East Asia stands firm: China refuses to discuss currency issues

14 October 2014

Source: New Europe (Belgium)
Source type: Magazine
Published on: 10 Oct 2010

Posted on: 11 Oct 2010

Oh, East is East, and West is West, and never the twain shall meet,
Till Earth and Sky stand presently at God's great Judgment Seat;
But there is neither East nor West, Border, nor Breed, nor Birth,
When two strong men stand face to face,
tho' they come from the ends of the earth!

Rudyard Kipling, the British poet of empire, would be impressed by the number of times East and West met in Brussels last week. However, in the meetings between the two continents, it was Europe who looked the less impressive.

Economics dominated the discussions, but the post Lisbon EU appeared unimpressive, compared to the economic and political might of China, who remained polite, but unmoved by requests to revalue their currency. Chinese Premier Wen Jiabao told the EU leaders to, "Do not work to pressurise us on the renminbi rate." and assured them that they were going ahead with reforms.

He added that should there be a sudden rise in the currency, "Many of our exporting companies would have to close down, migrant workers would have to return to their villages." He reminded the EU of the global consequences, adding, "If China saw social and economic turbulence, then it would be a disaster for the world."

There was some movement on broader EU Asia issues, when Australia, New Zealand and Russia became members of ASEM. Russian Foreign Minister Sergei Lavrov said that their membership was a sign that globalization meant, "our interdependence is growing steadily."

There was unity on some issues, notably on North Korea’s nuclear arsenal, when ASEM urged the DPRK to, "abandon all nuclear weapons and existing nuclear programs in a complete, verifiable and irreversible manner."

There were big changes planned for the International Monetary Fund and World Bank. ASEM delegates won a change in the membership of the IMF, issuing a statement that declared, "shifted to dynamic emerging markets and developing countries by at least 5% from overrepresented to underrepresented countries using the current quota formula as the basis to work from, while protecting the voting power of the poorest countries."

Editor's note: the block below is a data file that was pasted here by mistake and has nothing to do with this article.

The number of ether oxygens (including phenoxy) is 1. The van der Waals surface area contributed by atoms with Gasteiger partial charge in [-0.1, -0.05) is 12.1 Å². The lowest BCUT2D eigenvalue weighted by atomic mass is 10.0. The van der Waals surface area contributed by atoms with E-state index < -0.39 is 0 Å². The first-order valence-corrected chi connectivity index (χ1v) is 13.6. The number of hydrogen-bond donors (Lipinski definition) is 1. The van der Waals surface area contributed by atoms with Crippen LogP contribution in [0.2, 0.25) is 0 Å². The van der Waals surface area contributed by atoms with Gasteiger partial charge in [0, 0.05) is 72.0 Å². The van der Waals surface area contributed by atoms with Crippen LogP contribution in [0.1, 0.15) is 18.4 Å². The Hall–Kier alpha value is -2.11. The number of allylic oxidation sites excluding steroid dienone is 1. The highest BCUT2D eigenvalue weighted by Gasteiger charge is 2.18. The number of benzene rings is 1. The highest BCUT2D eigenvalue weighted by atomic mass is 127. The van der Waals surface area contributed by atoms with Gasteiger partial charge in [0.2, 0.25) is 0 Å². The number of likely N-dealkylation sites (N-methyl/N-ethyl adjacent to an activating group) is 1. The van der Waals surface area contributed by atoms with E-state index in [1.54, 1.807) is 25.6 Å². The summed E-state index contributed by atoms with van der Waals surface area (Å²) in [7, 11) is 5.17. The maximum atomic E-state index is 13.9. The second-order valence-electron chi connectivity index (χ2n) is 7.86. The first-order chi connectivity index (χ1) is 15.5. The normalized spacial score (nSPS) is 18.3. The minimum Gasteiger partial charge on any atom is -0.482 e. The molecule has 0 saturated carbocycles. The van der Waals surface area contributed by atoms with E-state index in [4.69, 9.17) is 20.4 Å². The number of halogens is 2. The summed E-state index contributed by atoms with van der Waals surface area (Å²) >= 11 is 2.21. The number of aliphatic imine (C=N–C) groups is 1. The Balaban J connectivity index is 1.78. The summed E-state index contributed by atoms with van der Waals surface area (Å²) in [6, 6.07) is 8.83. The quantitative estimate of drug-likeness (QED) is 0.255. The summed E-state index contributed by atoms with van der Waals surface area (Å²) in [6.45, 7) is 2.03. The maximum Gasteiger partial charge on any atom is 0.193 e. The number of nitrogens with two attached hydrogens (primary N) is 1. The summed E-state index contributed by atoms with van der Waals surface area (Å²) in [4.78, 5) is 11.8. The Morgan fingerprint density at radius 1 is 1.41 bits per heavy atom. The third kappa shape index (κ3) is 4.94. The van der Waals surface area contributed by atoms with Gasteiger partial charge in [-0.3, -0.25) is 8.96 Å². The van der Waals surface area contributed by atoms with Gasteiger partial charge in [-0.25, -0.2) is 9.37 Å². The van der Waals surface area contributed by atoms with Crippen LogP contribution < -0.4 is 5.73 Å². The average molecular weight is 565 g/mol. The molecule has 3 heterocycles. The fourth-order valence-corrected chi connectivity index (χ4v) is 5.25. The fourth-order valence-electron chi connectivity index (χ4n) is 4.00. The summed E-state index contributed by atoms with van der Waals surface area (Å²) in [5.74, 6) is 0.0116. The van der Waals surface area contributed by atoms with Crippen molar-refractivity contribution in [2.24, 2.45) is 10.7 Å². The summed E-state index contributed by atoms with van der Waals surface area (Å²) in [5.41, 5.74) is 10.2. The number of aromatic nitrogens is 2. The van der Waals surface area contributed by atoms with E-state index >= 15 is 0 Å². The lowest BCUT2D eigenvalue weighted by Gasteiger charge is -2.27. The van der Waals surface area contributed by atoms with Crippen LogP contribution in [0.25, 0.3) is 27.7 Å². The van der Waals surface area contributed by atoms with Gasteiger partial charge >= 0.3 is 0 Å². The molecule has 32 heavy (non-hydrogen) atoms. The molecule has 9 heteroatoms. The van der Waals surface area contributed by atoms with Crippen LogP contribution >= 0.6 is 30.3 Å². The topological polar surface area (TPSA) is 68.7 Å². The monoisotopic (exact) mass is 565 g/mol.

In addition, they also said that there had to be, "an open, transparent and merit-based process for the appointment of heads and senior leadership of international institutions" and more representation of Asian nations in middle management positions and the Executive Board.

They also pushed for a redistribution of voting power in the World Bank, praising the Bank's Development Committee's decision to readjust votes to reflect the change in economic power and urged the Board of Governors to approve the move.

There was a significant development when Trade Commissioner Karel De Gucht, signed a Free Trade Agreement (FTA) between the EU and South Korea. This is the first FTA with Asia.

"It will provide a real boost to jobs and growth in Europe at this critical time. This wide-ranging and innovative deal is a benchmark for what we want to achieve in other trade agreements", said Commissioner De Gucht. "Tackling the more difficult non-tariff barriers to international commerce can cut the costs of doing business as much if not more than getting rid of import duties."

Although the series of meetings and summits went with little controversy, there is little doubt that the financial crisis has diminished Europe’s influence.